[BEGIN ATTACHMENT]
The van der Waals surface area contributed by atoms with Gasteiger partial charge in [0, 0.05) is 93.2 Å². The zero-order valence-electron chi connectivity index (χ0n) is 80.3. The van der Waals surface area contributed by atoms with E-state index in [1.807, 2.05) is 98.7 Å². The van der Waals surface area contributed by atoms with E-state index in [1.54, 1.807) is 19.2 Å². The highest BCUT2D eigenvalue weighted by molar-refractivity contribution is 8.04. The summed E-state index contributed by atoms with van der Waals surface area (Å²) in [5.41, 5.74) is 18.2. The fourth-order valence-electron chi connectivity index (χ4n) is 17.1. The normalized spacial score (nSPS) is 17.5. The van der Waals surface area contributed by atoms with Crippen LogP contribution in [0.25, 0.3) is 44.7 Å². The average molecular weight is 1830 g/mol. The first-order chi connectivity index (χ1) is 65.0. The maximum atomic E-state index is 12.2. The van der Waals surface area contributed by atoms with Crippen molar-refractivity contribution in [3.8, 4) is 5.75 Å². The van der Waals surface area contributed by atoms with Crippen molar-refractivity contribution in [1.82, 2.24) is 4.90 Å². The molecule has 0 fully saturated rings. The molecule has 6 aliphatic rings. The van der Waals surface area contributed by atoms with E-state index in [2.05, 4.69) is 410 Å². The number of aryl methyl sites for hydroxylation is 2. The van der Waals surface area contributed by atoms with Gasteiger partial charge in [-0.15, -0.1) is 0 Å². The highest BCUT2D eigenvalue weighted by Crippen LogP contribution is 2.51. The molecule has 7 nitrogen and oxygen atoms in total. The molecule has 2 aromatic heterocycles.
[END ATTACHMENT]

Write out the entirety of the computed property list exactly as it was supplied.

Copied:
The van der Waals surface area contributed by atoms with Gasteiger partial charge in [0, 0.05) is 93.2 Å². The zero-order valence-electron chi connectivity index (χ0n) is 80.3. The van der Waals surface area contributed by atoms with E-state index in [1.807, 2.05) is 98.7 Å². The van der Waals surface area contributed by atoms with E-state index in [1.54, 1.807) is 19.2 Å². The highest BCUT2D eigenvalue weighted by molar-refractivity contribution is 8.04. The summed E-state index contributed by atoms with van der Waals surface area (Å²) in [5.41, 5.74) is 18.2. The fourth-order valence-electron chi connectivity index (χ4n) is 17.1. The normalized spacial score (nSPS) is 17.5. The van der Waals surface area contributed by atoms with Crippen LogP contribution in [0.25, 0.3) is 44.7 Å². The average molecular weight is 1830 g/mol. The first-order chi connectivity index (χ1) is 65.0. The maximum atomic E-state index is 12.2. The van der Waals surface area contributed by atoms with Crippen molar-refractivity contribution in [3.8, 4) is 5.75 Å². The van der Waals surface area contributed by atoms with Crippen molar-refractivity contribution in [1.82, 2.24) is 4.90 Å². The molecule has 0 fully saturated rings. The molecule has 6 aliphatic rings. The van der Waals surface area contributed by atoms with E-state index in [2.05, 4.69) is 410 Å². The number of aryl methyl sites for hydroxylation is 2. The van der Waals surface area contributed by atoms with Gasteiger partial charge in [-0.15, -0.1) is 0 Å². The highest BCUT2D eigenvalue weighted by Crippen LogP contribution is 2.51. The molecule has 7 nitrogen and oxygen atoms in total. The molecule has 2 aromatic heterocycles.